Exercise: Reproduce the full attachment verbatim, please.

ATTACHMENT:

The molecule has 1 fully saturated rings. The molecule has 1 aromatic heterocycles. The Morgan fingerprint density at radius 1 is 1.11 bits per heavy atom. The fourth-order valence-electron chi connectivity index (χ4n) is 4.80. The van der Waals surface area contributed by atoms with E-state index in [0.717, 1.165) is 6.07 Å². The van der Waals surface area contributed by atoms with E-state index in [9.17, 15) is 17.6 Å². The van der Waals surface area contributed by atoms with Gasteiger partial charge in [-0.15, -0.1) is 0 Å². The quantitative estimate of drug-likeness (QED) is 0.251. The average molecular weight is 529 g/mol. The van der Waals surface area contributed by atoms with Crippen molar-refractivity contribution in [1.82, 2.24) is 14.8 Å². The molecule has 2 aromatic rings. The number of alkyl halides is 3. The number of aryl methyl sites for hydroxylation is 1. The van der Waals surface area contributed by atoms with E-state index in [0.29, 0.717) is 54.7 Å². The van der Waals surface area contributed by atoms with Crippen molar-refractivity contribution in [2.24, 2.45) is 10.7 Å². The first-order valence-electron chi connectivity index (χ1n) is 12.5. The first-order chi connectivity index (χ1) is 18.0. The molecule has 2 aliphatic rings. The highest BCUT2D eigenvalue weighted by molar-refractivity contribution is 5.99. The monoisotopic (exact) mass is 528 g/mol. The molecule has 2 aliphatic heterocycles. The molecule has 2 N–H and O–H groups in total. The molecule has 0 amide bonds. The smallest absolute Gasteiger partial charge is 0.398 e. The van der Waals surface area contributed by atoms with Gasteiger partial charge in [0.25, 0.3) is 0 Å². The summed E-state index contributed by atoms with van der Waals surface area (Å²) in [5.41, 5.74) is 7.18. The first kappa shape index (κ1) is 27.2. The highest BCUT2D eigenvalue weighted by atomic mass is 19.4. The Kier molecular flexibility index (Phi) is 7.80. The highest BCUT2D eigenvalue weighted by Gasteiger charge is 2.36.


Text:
The molecule has 1 fully saturated rings. The molecule has 1 aromatic heterocycles. The Morgan fingerprint density at radius 1 is 1.11 bits per heavy atom. The fourth-order valence-electron chi connectivity index (χ4n) is 4.80. The van der Waals surface area contributed by atoms with E-state index in [0.717, 1.165) is 6.07 Å². The van der Waals surface area contributed by atoms with E-state index in [9.17, 15) is 17.6 Å². The van der Waals surface area contributed by atoms with Gasteiger partial charge in [-0.15, -0.1) is 0 Å². The quantitative estimate of drug-likeness (QED) is 0.251. The average molecular weight is 529 g/mol. The van der Waals surface area contributed by atoms with Crippen molar-refractivity contribution in [1.82, 2.24) is 14.8 Å². The molecule has 2 aromatic rings. The number of alkyl halides is 3. The number of aryl methyl sites for hydroxylation is 1. The van der Waals surface area contributed by atoms with E-state index in [0.29, 0.717) is 54.7 Å². The van der Waals surface area contributed by atoms with Crippen molar-refractivity contribution in [2.24, 2.45) is 10.7 Å². The first-order valence-electron chi connectivity index (χ1n) is 12.5. The first-order chi connectivity index (χ1) is 18.0. The molecule has 2 aliphatic rings. The highest BCUT2D eigenvalue weighted by molar-refractivity contribution is 5.99. The monoisotopic (exact) mass is 528 g/mol. The molecule has 2 aliphatic heterocycles. The molecule has 2 N–H and O–H groups in total. The molecule has 0 amide bonds. The smallest absolute Gasteiger partial charge is 0.398 e. The van der Waals surface area contributed by atoms with Gasteiger partial charge in [0.25, 0.3) is 0 Å². The summed E-state index contributed by atoms with van der Waals surface area (Å²) in [5.41, 5.74) is 7.18. The first kappa shape index (κ1) is 27.2. The highest BCUT2D eigenvalue weighted by atomic mass is 19.4. The Kier molecular flexibility index (Phi) is 7.80. The highest BCUT2D eigenvalue weighted by Gasteiger charge is 2.36.